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    It sounds like the connectors might have high resistance contacts which is (a) why they are getting hot and (b) why you might not discharge one of the batteries -- or at least the copter will favor the battery with the lowest resistance.

    Try the experiment of recharging both batteries (to ensure that they are at the same voltage), but transpose their physical position so you're using the the opposite EC5 connectors on the copter from the first test. Then do a test flight. Does the same battery that discharged in the first test above, also discharge in this test? If so, then the problem is with the battery that did not discharge, or its EC5 connector.

    If you still have the same problem, then check this thread: http://forum.freeflysystems.com/index.php?threads/flying-off-a-large-ship.6369/#post-60374
    Note the video on how to solder EC5's and my caveat in message #16 on that thread.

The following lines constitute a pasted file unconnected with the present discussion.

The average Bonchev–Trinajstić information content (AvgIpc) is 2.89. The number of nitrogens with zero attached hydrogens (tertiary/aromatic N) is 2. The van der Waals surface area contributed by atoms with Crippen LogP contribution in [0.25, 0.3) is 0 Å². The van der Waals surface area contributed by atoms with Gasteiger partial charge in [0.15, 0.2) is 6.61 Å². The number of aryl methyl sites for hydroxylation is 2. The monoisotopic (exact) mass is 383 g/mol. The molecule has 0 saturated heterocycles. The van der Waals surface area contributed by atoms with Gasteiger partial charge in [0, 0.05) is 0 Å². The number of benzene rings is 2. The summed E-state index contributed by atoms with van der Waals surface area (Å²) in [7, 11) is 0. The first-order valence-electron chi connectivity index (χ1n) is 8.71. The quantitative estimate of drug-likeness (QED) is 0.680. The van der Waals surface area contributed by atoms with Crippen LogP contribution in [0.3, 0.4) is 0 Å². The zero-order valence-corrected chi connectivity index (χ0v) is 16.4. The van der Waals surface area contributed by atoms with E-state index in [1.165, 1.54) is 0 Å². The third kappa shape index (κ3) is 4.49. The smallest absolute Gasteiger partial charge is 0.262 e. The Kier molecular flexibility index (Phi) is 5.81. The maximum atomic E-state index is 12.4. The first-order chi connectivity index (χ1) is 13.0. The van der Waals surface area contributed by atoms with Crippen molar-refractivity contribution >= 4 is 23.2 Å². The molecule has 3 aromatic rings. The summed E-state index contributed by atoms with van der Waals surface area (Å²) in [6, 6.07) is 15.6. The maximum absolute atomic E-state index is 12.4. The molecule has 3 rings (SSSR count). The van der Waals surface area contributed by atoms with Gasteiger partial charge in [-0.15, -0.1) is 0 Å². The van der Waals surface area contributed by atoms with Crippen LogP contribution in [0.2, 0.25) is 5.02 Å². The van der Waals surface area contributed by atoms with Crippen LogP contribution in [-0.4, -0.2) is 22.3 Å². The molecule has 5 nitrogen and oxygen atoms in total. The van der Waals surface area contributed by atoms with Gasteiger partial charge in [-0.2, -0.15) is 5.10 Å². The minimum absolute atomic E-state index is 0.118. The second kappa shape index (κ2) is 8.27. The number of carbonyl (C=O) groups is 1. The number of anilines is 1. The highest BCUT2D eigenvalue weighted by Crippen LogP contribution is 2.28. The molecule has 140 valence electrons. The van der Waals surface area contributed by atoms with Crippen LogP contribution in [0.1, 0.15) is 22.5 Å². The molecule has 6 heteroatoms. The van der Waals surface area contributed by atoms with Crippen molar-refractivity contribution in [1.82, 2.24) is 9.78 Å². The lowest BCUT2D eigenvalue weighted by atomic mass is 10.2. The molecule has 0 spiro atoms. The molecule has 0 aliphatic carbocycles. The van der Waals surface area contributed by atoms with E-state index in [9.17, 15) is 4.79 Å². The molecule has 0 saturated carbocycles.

Hope this helps.
    Andy.
     
  3. Zoran Petrovski

    Zoran Petrovski New Member

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    Hi Andy,

    They were getting hot because we add too much weight for testing purposes. How much it can lift and how many minutes it can fly. And because only one battery was in use thats why one of the connector was hotter. But I don't know why was the other connector hot because that other battery didn't discharge. Maybe the temperature was transferred threw the wires. When we plug just that full battery alone the drone start using it like normal battery. We well charge them again together and test them again like in the first test so we well see if the problem is still there. And then we will change the connector.